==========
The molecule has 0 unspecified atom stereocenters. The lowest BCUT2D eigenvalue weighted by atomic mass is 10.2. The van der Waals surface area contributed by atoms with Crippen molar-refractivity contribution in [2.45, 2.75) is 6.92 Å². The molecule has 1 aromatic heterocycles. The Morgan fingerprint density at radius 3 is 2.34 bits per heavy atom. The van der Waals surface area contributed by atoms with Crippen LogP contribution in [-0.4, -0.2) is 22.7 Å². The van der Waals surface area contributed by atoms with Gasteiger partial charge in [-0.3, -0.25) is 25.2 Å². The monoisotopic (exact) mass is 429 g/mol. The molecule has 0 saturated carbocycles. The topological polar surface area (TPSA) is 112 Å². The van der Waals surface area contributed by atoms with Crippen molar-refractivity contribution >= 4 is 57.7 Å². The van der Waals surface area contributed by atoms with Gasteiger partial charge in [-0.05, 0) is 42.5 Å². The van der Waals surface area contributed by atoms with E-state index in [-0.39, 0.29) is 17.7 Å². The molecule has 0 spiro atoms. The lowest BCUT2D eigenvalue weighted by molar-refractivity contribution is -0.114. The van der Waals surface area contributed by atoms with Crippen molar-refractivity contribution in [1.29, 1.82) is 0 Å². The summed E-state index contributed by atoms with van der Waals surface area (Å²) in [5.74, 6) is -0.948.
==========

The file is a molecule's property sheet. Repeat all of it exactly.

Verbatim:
The molecule has 0 unspecified atom stereocenters. The lowest BCUT2D eigenvalue weighted by atomic mass is 10.2. The van der Waals surface area contributed by atoms with Crippen molar-refractivity contribution in [2.45, 2.75) is 6.92 Å². The molecule has 1 aromatic heterocycles. The Morgan fingerprint density at radius 3 is 2.34 bits per heavy atom. The van der Waals surface area contributed by atoms with Crippen LogP contribution in [-0.4, -0.2) is 22.7 Å². The van der Waals surface area contributed by atoms with Gasteiger partial charge in [-0.3, -0.25) is 25.2 Å². The monoisotopic (exact) mass is 429 g/mol. The molecule has 0 saturated carbocycles. The topological polar surface area (TPSA) is 112 Å². The van der Waals surface area contributed by atoms with Crippen molar-refractivity contribution >= 4 is 57.7 Å². The van der Waals surface area contributed by atoms with Gasteiger partial charge in [-0.05, 0) is 42.5 Å². The van der Waals surface area contributed by atoms with E-state index in [-0.39, 0.29) is 17.7 Å². The molecule has 0 spiro atoms. The lowest BCUT2D eigenvalue weighted by molar-refractivity contribution is -0.114. The van der Waals surface area contributed by atoms with Crippen molar-refractivity contribution in [1.29, 1.82) is 0 Å². The summed E-state index contributed by atoms with van der Waals surface area (Å²) in [5.74, 6) is -0.948.